• U.S.

Sport: Boat Fever

22 minute read

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Believe me, my young friend, [said the Water Rat solemnly], there is nothing—absolutely nothing—half so much worth doing as simply messing about in boats. Simply messing . . . Nothing seems really to matter, that’s the charm of it. Whether you get away, or whether you don’t; whether you arrive at your destination or whether you reach somewhere else, or whether you never get anywhere at all, you’re always busy, and you never do anything in particular . . .

—The Wind in the Willows

Twombley’s boatyard in South Yarmouth, Me. is redolent of clam flats and hot tar, rife with the cries of greedy gulls and little children. At dockside, where scores of boat owners are polishing, scraping and painting, a World War II veteran, paralyzed from the waist down, rolls up to his 32-ft. cruiser in his wheelchair, pulls himself aboard, finds his screwdriver and gets to work.

At the Potomac’s Columbia Island Marina, pleasure boats bake like muffins in the sun. Women in shorts and bare-chested men sweat over engines, hulls and brightwork. Strung along the docks here and there, families perch like terns as they munch their sandwiches, while over at the launching ramp, a black-and-white Pontiac with a black-and-white outboard runabout in tow backs tortuously toward the water. Pontiac and runabout have matching upholstery, matching fins, matching wraparound windshields.

Behind a tiny row house in Baltimore, a boatman scours his homemade runabout with steel wool, oblivious to neighborly wisecracks (“Where you gonna get two of every animal, Henry?”). At Cleveland’s Yachting Club, a big woman in small slacks mounts the ladder of a cruiser, hoists a heavy box of tools, inches into the cabin to repair the head.

In Freeport, L.I., a commuter stops off at a boatyard for a quick look at his newly bought 26-ft. cruiser, admires her lines with the air of Michelangelo studying the Sistine Chapel ceiling. In a Chicago boatyard, a bandanna-hooded woman sprawls beneath her boat to apply a coat of copper paint. In St. Paul, seven families buy seven new houseboats, begin the 322-mile homeward trip down the Mississippi to Clinton, Iowa. In Seattle, 1,000 boat owners, burgees and pennants flapping, parade from Lake Union to Lake Washington to herald the opening of the new season.

Status with a Splash. These last week were typical members of the new fast-growing brotherhood of the sea. In Florida and Kentucky, in Illinois and Texas, in Oregon and Nevada and Georgia—wherever land stops and water begins, and even where the water’s edge is a day’s journey—U.S. families were caught with boat fever. The sport that 20 years ago was confined largely to fishermen and the rich has become a pastime enjoyed by some 40 million U.S. citizens. In just twelve years the number of boats that churn the U.S.’s waterways has more than tripled, from 2,500,000 to nearly 8,000,000. And the boom is still growing. The estimated $2.5 billion that boat lovers will spend this year will be just twice the amount they shelled out three years ago in pursuit of the nation’s biggest, splashiest new pastime.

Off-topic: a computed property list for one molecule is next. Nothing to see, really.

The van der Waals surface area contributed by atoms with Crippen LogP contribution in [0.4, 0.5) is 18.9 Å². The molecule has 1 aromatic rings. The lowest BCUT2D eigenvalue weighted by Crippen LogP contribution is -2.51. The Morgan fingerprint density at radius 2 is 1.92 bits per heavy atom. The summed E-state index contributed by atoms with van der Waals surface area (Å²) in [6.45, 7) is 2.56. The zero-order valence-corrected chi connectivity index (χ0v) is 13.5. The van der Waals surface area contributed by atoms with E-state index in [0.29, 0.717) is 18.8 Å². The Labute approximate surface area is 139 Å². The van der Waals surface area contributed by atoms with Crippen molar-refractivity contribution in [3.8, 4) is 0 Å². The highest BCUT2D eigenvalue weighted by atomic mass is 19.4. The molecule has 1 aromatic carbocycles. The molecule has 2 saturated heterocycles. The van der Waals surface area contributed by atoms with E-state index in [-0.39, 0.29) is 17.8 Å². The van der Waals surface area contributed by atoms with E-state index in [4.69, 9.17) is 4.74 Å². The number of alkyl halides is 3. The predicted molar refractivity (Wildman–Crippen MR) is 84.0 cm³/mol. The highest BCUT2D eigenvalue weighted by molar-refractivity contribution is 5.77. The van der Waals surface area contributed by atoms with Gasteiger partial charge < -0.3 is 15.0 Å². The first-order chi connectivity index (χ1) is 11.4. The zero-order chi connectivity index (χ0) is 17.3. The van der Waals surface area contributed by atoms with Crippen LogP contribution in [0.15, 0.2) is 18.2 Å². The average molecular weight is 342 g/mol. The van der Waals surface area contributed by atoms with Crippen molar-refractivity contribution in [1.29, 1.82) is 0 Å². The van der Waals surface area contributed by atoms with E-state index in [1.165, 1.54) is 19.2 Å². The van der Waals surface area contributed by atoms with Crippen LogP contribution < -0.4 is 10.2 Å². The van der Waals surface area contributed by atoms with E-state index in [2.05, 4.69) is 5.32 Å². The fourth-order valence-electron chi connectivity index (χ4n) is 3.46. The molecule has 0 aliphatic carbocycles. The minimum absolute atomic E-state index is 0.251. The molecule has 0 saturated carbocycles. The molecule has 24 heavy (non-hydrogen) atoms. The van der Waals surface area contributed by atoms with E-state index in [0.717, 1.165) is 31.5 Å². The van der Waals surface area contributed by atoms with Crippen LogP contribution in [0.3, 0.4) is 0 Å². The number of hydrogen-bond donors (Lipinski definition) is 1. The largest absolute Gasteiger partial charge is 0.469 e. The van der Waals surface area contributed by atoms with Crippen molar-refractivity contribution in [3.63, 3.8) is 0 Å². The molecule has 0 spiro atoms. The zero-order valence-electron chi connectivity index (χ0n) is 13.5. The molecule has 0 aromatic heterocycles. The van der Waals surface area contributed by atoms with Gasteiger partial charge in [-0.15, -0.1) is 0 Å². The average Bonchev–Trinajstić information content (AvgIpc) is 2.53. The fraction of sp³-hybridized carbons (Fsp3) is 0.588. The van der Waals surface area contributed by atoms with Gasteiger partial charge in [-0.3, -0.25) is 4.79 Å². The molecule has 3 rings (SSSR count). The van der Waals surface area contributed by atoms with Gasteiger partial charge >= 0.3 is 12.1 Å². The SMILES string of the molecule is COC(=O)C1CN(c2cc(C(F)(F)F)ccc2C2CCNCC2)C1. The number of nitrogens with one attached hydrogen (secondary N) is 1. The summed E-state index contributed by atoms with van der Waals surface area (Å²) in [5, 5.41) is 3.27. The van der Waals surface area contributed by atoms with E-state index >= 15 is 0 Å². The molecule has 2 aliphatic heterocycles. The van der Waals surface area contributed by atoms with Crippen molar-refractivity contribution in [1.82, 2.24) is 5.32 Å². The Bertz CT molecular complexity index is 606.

The fever has strange symptoms. Men who scarcely ever fixed a leaky faucet or pushed a lawnmower are busily hosing decks, rubbing brightwork, varnishing mahogany, bailing bilges. Many a suburbanite, discouraged by the relentless march of Detroit’s forced obsolescence, now happily lavishes on his new boat the loving care he once gave to his car. As a status symbol, the new boat has become a rival of the second car and the swimming pool—and on average, costs about the same.

Sense of Power. What is the mysterious force that makes fervent boatmen? A boat is self-sufficient in a way that modern civilization rarely provides. It can be more isolated than the remotest tourist cabin, and it can be more comfortable. “Out there,” says one boatnik huskily, “a man’s a boy and a boy’s a man. When you’re out of sight of land, life loses its complexity; it’s just you and the sea, and suddenly ‘north’ is important to you.”

To millions, the answer is a lot simpler: prospering middle-income families with new leisure time and dollars have merely found a happier way of life. Traffic has killed the once pleasant Sunday drive in the country; not everybody can play golf, and those who do are growing increasingly weary of the first-tee queues that start before dawn. Most of all, boating has become a full family affair, in which the Mrs. has happily turned from golf (or fish) widow to first mate. Says Mrs. Howard Mordue of Highland Park, Mich., whose husband owns a 25-ft. Chris-Craft: “Howard likes to be captain. At home I’m the boss, but on the water he takes right over. The kids like to take orders. It’s the one thing we can do together as a family where Howard doesn’t get bored. We go to the zoo—he gets bored. We go on a picnic—he gets bored. We go boating —and it’s an adventure every time.”